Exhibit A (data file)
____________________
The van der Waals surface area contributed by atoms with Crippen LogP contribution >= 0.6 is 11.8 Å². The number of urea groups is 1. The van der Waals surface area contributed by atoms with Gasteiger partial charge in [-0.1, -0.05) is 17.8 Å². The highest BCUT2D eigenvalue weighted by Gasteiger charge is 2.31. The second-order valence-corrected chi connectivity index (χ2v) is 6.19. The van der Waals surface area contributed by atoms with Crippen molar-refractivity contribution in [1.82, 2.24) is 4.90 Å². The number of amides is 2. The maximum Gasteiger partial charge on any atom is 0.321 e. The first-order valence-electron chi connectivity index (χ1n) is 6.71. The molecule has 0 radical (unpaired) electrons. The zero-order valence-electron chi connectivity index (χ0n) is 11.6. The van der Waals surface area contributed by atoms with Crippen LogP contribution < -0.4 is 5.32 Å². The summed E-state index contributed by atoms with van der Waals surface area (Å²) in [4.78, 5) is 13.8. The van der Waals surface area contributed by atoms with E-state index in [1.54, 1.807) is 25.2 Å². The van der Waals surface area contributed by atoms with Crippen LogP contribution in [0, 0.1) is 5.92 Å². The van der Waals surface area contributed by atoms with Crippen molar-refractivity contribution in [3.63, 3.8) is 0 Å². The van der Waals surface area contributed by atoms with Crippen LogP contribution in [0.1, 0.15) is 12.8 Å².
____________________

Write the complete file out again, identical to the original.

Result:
The van der Waals surface area contributed by atoms with Crippen LogP contribution >= 0.6 is 11.8 Å². The number of urea groups is 1. The van der Waals surface area contributed by atoms with Gasteiger partial charge in [-0.1, -0.05) is 17.8 Å². The highest BCUT2D eigenvalue weighted by Gasteiger charge is 2.31. The second-order valence-corrected chi connectivity index (χ2v) is 6.19. The van der Waals surface area contributed by atoms with Crippen molar-refractivity contribution in [1.82, 2.24) is 4.90 Å². The number of amides is 2. The maximum Gasteiger partial charge on any atom is 0.321 e. The first-order valence-electron chi connectivity index (χ1n) is 6.71. The molecule has 0 radical (unpaired) electrons. The zero-order valence-electron chi connectivity index (χ0n) is 11.6. The van der Waals surface area contributed by atoms with Crippen LogP contribution < -0.4 is 5.32 Å². The summed E-state index contributed by atoms with van der Waals surface area (Å²) in [4.78, 5) is 13.8. The van der Waals surface area contributed by atoms with E-state index in [1.54, 1.807) is 25.2 Å². The van der Waals surface area contributed by atoms with Crippen LogP contribution in [0, 0.1) is 5.92 Å². The van der Waals surface area contributed by atoms with Crippen molar-refractivity contribution in [3.63, 3.8) is 0 Å². The van der Waals surface area contributed by atoms with Crippen LogP contribution in [0.1, 0.15) is 12.8 Å².